Recent history had demonstrated that sole rulership was dangerous to the stability of the empire. The assassinations of Aurelian (r. 270–275) and Probus testified to that truth. Conflict boiled in every province of the empire, from Gaul to Syria, from Egypt to the lower Danube. It was too much for a single person to control, and Diocletian needed a lieutenant. At some time in 285 at Mediolanum (Milan, Italy), Diocletian raised his fellow-officer Maximian to the office of Caesar, making him co-emperor.
The concept of dual rulership was nothing new to the Roman Empire. Augustus, the first emperor (r. 27 BC–AD 14), had shared power with his colleagues, and more formal offices of co-emperor had existed from Marcus Aurelius (r. 161–180) on. Most recently, the emperor Carus and his sons had ruled together, albeit unsuccessfully. Diocletian was in a less comfortable position than most of his predecessors, as he had a daughter, Valeria, but no sons. His co-ruler had to be from outside his family. He could not, therefore, be easily trusted. Some historians state that Diocletian, like some emperors before him, adopted Maximian as his filius Augusti, his "Augustan son", upon his appointment to the throne. This argument has not been universally accepted.
The relationship between Diocletian and Maximian was quickly couched in religious terms. Circa 287 Diocletian assumed the title Iovius, and Maximian assumed the title Herculius. The titles were probably meant to convey certain characteristics of their associated leaders; Diocletian, in Jovian style, would take on the dominating roles of planning and commanding; Maximian, in Herculian mode, would act as Jupiter's heroic subordinate. For all their religious connotations, the emperors were not "gods" in the tradition of the Imperial cult—although they may have been hailed as such in Imperial panegyrics. Instead, they were seen as the gods' representatives, effecting their will on earth. The shift to divine sanctification from military acclamation took the power to appoint emperors away from the army. Religious legitimization elevated Diocletian and Maximian above potential rivals in a way military power and dynastic claims could not. After his acclamation, Maximian was dispatched to fight the rebel Bagaudae in Gaul. Diocletian returned to the East.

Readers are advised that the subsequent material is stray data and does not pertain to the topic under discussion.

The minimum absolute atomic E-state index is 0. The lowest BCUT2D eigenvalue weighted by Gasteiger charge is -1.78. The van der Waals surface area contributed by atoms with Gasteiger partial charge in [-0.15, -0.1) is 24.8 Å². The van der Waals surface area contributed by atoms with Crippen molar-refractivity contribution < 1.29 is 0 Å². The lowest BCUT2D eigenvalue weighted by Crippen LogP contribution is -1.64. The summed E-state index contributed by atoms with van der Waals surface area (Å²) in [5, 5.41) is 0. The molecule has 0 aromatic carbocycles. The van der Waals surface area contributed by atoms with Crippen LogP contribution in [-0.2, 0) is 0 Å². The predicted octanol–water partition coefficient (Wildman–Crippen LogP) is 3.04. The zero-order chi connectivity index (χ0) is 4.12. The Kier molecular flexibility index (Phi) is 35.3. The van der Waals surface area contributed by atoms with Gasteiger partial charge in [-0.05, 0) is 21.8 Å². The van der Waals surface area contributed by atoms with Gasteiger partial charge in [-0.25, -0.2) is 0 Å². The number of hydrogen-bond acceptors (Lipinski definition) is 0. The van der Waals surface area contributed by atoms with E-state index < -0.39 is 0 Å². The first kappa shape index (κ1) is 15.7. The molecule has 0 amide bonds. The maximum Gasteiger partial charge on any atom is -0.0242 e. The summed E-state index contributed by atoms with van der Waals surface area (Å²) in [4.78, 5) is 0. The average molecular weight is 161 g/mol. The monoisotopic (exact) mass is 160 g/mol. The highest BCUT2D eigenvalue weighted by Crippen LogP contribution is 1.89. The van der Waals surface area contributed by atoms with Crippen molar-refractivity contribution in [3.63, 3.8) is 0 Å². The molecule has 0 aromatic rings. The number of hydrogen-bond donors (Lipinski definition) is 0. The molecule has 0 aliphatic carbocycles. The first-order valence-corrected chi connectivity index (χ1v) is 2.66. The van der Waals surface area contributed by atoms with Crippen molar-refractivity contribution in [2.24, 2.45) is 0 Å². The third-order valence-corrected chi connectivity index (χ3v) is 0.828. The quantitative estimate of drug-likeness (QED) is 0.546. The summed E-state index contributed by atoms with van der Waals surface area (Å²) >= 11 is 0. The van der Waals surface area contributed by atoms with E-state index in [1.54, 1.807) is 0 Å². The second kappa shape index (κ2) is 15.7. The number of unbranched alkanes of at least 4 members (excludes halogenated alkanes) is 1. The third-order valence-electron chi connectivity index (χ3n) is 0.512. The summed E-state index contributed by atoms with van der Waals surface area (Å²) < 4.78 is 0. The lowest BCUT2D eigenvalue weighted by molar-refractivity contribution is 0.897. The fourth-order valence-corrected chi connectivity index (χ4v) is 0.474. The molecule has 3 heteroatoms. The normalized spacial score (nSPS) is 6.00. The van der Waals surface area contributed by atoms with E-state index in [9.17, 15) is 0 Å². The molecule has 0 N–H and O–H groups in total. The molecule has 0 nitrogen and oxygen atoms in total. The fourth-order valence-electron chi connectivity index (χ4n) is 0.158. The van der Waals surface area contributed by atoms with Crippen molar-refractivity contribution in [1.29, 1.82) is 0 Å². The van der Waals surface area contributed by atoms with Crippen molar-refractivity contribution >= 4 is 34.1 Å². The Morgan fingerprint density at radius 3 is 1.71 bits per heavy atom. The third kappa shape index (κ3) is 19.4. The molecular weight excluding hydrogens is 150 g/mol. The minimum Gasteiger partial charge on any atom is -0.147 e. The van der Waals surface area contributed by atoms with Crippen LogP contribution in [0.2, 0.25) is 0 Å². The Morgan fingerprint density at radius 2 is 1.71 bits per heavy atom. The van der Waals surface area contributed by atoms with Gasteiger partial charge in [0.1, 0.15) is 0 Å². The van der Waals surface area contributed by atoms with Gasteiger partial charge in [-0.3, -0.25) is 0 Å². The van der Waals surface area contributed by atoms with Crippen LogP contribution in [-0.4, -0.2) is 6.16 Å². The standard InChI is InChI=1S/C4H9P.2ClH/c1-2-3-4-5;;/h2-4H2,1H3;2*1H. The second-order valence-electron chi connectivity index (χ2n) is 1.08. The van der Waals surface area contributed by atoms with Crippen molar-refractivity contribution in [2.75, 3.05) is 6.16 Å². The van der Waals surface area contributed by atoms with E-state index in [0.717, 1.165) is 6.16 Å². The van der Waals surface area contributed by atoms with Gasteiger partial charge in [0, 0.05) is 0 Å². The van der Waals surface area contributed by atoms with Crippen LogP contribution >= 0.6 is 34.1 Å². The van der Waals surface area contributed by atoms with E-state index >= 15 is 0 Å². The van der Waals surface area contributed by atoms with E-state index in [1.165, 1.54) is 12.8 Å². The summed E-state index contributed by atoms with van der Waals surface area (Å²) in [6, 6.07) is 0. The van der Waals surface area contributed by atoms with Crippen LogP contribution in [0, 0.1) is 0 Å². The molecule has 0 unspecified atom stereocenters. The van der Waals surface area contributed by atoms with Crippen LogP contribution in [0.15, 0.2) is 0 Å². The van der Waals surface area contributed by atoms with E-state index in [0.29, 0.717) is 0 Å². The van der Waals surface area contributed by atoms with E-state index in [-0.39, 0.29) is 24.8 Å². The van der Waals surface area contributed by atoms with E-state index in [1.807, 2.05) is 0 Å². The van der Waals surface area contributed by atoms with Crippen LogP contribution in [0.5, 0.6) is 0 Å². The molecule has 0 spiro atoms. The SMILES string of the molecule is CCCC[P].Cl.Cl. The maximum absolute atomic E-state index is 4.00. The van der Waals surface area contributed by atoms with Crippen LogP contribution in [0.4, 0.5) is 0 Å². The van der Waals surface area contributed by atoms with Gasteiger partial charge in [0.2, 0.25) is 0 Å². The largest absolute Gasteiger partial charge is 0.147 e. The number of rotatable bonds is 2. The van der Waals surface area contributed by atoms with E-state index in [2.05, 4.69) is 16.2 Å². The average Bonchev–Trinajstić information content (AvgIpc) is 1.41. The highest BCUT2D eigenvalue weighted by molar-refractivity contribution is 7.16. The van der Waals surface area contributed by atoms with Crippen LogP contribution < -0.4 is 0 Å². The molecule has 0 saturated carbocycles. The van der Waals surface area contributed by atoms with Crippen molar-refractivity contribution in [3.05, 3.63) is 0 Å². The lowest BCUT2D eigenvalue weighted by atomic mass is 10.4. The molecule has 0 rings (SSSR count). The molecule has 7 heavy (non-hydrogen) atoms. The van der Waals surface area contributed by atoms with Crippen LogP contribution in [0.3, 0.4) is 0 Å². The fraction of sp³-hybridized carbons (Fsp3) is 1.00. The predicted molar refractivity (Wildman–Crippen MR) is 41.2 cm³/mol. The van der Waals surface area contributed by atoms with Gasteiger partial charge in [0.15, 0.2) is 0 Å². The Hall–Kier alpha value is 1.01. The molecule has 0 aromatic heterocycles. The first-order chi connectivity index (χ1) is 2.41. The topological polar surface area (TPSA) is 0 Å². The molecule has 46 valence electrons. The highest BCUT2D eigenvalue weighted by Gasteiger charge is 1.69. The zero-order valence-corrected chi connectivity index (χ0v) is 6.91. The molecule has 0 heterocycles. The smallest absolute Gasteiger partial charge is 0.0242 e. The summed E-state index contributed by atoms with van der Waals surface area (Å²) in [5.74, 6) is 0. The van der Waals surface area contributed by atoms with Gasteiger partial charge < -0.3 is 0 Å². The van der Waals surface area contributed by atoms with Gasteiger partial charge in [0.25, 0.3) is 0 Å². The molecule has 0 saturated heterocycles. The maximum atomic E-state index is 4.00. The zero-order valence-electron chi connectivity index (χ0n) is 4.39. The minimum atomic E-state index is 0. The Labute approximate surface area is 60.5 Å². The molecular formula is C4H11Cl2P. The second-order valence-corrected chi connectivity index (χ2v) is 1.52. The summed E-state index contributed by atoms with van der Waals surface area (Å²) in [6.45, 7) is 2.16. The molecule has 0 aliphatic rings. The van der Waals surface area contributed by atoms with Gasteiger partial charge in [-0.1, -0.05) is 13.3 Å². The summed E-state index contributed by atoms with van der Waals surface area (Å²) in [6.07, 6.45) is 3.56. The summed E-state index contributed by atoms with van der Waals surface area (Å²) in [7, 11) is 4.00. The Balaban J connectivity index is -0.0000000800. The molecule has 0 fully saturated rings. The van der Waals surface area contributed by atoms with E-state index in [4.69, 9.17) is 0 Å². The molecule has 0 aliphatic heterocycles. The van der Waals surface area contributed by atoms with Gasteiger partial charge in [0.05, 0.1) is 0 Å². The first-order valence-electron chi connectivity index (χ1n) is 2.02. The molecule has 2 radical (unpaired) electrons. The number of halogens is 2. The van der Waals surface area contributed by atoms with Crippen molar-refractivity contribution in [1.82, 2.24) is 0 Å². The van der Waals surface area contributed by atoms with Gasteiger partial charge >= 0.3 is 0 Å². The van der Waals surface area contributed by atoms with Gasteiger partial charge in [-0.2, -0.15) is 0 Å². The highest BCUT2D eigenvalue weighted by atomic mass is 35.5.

Around the same time, perhaps in 287, Persia relinquished claims on Armenia and recognized Roman authority over territory to the west and south of the Tigris. The western portion of Armenia was incorporated into the Roman empire and made a province. Tiridates III, Arsacid claimant to the Armenian throne and Roman client, had been disinherited and forced to take refuge in the Roman empire after the Persian conquest of 252/3. In 287, he returned to lay claim to the eastern half of his ancestral domain. He encountered no opposition. Bahram II's gifts were widely recognized as symbolic of a victory in the ongoing conflict with Persia; Diocletian was hailed as the "founder of eternal peace". The events might have represented a formal end to Carus' eastern campaign, which probably ended without an acknowledged peace. At the conclusion of discussions with the Persians, Diocletian re-organized the Mesopotamian frontier and fortified the city of Circesium (Buseire, Syria) the Euphrates.
Maximian realized that he could not immediately suppress the rogue commander, and so, for the whole campaigning season of 287, campaigned against tribes beyond the Rhine instead. The following spring, as Maximian prepared a fleet for an expedition against Carausius, Diocletian returned from the East to meet Maximian. The two emperors agreed on a joint campaign against the Alamanni. Diocletian invaded Germania through Raetia while Maximian progressed from Mainz. Each emperor burned crops and food supplies as he went, destroying the Germans' means of sustenance. The two men added territory to the empire and allowed Maximian to continue preparations against Carausius without further disturbance. On his return to the East, Diocletian managed what was probably another rapid campaign against the resurgent Sarmatians. No details survive, but surviving inscriptions indicate that Diocletian took the title Sarmaticus Maximus after 289.